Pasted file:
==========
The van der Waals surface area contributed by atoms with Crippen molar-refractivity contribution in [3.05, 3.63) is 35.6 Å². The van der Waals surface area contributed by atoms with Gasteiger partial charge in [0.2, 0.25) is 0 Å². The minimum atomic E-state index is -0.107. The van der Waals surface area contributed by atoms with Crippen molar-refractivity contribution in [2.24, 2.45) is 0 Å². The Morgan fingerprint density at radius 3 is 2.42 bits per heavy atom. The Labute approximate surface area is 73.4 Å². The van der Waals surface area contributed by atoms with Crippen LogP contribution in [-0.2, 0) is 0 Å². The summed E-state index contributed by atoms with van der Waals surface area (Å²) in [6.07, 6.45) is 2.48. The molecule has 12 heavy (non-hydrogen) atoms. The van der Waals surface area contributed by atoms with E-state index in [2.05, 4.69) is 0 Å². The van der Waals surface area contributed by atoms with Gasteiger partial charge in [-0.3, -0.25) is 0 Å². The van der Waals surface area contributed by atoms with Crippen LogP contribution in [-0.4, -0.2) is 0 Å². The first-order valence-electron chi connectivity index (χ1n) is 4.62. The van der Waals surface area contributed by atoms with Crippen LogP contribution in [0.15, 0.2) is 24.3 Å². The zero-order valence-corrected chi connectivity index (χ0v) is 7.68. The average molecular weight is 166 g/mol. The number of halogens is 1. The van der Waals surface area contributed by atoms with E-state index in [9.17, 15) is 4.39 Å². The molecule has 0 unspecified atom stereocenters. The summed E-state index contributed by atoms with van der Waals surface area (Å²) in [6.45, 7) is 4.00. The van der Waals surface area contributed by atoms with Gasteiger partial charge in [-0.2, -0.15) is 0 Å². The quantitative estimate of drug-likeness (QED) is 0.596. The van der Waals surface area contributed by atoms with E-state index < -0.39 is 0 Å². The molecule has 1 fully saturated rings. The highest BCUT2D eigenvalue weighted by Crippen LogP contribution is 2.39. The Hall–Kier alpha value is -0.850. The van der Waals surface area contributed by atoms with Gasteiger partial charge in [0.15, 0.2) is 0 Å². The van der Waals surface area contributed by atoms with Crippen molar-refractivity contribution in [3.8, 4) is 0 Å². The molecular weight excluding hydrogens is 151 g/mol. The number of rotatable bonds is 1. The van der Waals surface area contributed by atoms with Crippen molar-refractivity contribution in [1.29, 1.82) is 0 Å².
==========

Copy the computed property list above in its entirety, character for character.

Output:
The van der Waals surface area contributed by atoms with Crippen molar-refractivity contribution in [3.05, 3.63) is 35.6 Å². The van der Waals surface area contributed by atoms with Gasteiger partial charge in [0.2, 0.25) is 0 Å². The minimum atomic E-state index is -0.107. The van der Waals surface area contributed by atoms with Crippen molar-refractivity contribution in [2.24, 2.45) is 0 Å². The Morgan fingerprint density at radius 3 is 2.42 bits per heavy atom. The Labute approximate surface area is 73.4 Å². The van der Waals surface area contributed by atoms with Crippen LogP contribution in [-0.2, 0) is 0 Å². The summed E-state index contributed by atoms with van der Waals surface area (Å²) in [6.07, 6.45) is 2.48. The molecule has 12 heavy (non-hydrogen) atoms. The van der Waals surface area contributed by atoms with E-state index in [2.05, 4.69) is 0 Å². The van der Waals surface area contributed by atoms with Gasteiger partial charge in [-0.3, -0.25) is 0 Å². The van der Waals surface area contributed by atoms with Crippen LogP contribution in [-0.4, -0.2) is 0 Å². The first-order valence-electron chi connectivity index (χ1n) is 4.62. The van der Waals surface area contributed by atoms with Crippen LogP contribution in [0.15, 0.2) is 24.3 Å². The zero-order valence-corrected chi connectivity index (χ0v) is 7.68. The average molecular weight is 166 g/mol. The number of halogens is 1. The van der Waals surface area contributed by atoms with E-state index in [9.17, 15) is 4.39 Å². The molecule has 0 unspecified atom stereocenters. The summed E-state index contributed by atoms with van der Waals surface area (Å²) in [6.45, 7) is 4.00. The van der Waals surface area contributed by atoms with Gasteiger partial charge in [-0.2, -0.15) is 0 Å². The quantitative estimate of drug-likeness (QED) is 0.596. The van der Waals surface area contributed by atoms with E-state index < -0.39 is 0 Å². The molecule has 1 fully saturated rings. The highest BCUT2D eigenvalue weighted by Crippen LogP contribution is 2.39. The Hall–Kier alpha value is -0.850. The van der Waals surface area contributed by atoms with Gasteiger partial charge in [0.15, 0.2) is 0 Å². The van der Waals surface area contributed by atoms with Crippen molar-refractivity contribution in [3.8, 4) is 0 Å². The molecular weight excluding hydrogens is 151 g/mol. The number of rotatable bonds is 1. The van der Waals surface area contributed by atoms with Crippen molar-refractivity contribution in [1.29, 1.82) is 0 Å².